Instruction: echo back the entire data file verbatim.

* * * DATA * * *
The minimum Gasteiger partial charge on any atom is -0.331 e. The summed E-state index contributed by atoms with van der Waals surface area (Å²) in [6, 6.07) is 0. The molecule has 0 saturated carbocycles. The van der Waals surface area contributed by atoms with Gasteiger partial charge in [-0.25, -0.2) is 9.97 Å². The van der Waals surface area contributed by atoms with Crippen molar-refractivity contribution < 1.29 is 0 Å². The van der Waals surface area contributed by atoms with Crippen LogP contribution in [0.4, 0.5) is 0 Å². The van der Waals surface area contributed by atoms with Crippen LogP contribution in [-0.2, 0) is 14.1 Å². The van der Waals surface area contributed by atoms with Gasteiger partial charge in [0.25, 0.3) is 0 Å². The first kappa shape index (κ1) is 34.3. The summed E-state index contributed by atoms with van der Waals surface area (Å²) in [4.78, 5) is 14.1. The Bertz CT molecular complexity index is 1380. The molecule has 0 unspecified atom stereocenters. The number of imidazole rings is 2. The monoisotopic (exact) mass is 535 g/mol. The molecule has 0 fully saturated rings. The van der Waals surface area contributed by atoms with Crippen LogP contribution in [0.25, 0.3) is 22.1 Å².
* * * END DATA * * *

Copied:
The minimum Gasteiger partial charge on any atom is -0.331 e. The summed E-state index contributed by atoms with van der Waals surface area (Å²) in [6, 6.07) is 0. The molecule has 0 saturated carbocycles. The van der Waals surface area contributed by atoms with Gasteiger partial charge in [-0.25, -0.2) is 9.97 Å². The van der Waals surface area contributed by atoms with Crippen molar-refractivity contribution < 1.29 is 0 Å². The van der Waals surface area contributed by atoms with Crippen LogP contribution in [0.4, 0.5) is 0 Å². The van der Waals surface area contributed by atoms with Crippen LogP contribution in [-0.2, 0) is 14.1 Å². The van der Waals surface area contributed by atoms with Gasteiger partial charge in [0.25, 0.3) is 0 Å². The first kappa shape index (κ1) is 34.3. The summed E-state index contributed by atoms with van der Waals surface area (Å²) in [4.78, 5) is 14.1. The Bertz CT molecular complexity index is 1380. The molecule has 0 unspecified atom stereocenters. The number of imidazole rings is 2. The monoisotopic (exact) mass is 535 g/mol. The molecule has 0 fully saturated rings. The van der Waals surface area contributed by atoms with Crippen LogP contribution in [0.25, 0.3) is 22.1 Å².